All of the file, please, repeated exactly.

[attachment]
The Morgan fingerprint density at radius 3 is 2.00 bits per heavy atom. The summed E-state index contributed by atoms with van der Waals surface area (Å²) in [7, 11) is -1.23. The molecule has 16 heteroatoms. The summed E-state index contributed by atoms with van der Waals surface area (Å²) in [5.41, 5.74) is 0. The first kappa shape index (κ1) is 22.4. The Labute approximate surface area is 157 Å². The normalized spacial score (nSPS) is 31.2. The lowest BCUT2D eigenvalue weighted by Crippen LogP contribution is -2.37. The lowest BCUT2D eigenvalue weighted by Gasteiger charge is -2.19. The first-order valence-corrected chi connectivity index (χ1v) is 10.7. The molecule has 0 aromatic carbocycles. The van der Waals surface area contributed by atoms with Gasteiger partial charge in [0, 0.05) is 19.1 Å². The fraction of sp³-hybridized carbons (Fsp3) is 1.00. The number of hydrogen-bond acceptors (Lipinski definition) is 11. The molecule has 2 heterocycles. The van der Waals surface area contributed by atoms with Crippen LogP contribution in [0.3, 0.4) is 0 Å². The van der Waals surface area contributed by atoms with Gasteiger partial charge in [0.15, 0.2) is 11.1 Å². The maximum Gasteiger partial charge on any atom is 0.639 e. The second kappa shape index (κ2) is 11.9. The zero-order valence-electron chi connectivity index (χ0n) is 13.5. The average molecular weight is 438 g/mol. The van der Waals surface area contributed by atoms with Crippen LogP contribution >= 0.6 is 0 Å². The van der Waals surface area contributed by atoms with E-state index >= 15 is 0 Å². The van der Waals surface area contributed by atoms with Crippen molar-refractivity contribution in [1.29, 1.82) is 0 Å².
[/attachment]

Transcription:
The Morgan fingerprint density at radius 3 is 2.00 bits per heavy atom. The summed E-state index contributed by atoms with van der Waals surface area (Å²) in [7, 11) is -1.23. The molecule has 16 heteroatoms. The summed E-state index contributed by atoms with van der Waals surface area (Å²) in [5.41, 5.74) is 0. The first kappa shape index (κ1) is 22.4. The Labute approximate surface area is 157 Å². The normalized spacial score (nSPS) is 31.2. The lowest BCUT2D eigenvalue weighted by Crippen LogP contribution is -2.37. The lowest BCUT2D eigenvalue weighted by Gasteiger charge is -2.19. The first-order valence-corrected chi connectivity index (χ1v) is 10.7. The molecule has 0 aromatic carbocycles. The van der Waals surface area contributed by atoms with Gasteiger partial charge in [0, 0.05) is 19.1 Å². The fraction of sp³-hybridized carbons (Fsp3) is 1.00. The number of hydrogen-bond acceptors (Lipinski definition) is 11. The molecule has 2 heterocycles. The van der Waals surface area contributed by atoms with Crippen LogP contribution in [0.3, 0.4) is 0 Å². The van der Waals surface area contributed by atoms with Gasteiger partial charge in [0.15, 0.2) is 11.1 Å². The maximum Gasteiger partial charge on any atom is 0.639 e. The second kappa shape index (κ2) is 11.9. The zero-order valence-electron chi connectivity index (χ0n) is 13.5. The average molecular weight is 438 g/mol. The van der Waals surface area contributed by atoms with Crippen LogP contribution >= 0.6 is 0 Å². The van der Waals surface area contributed by atoms with E-state index >= 15 is 0 Å². The van der Waals surface area contributed by atoms with Crippen molar-refractivity contribution in [1.29, 1.82) is 0 Å².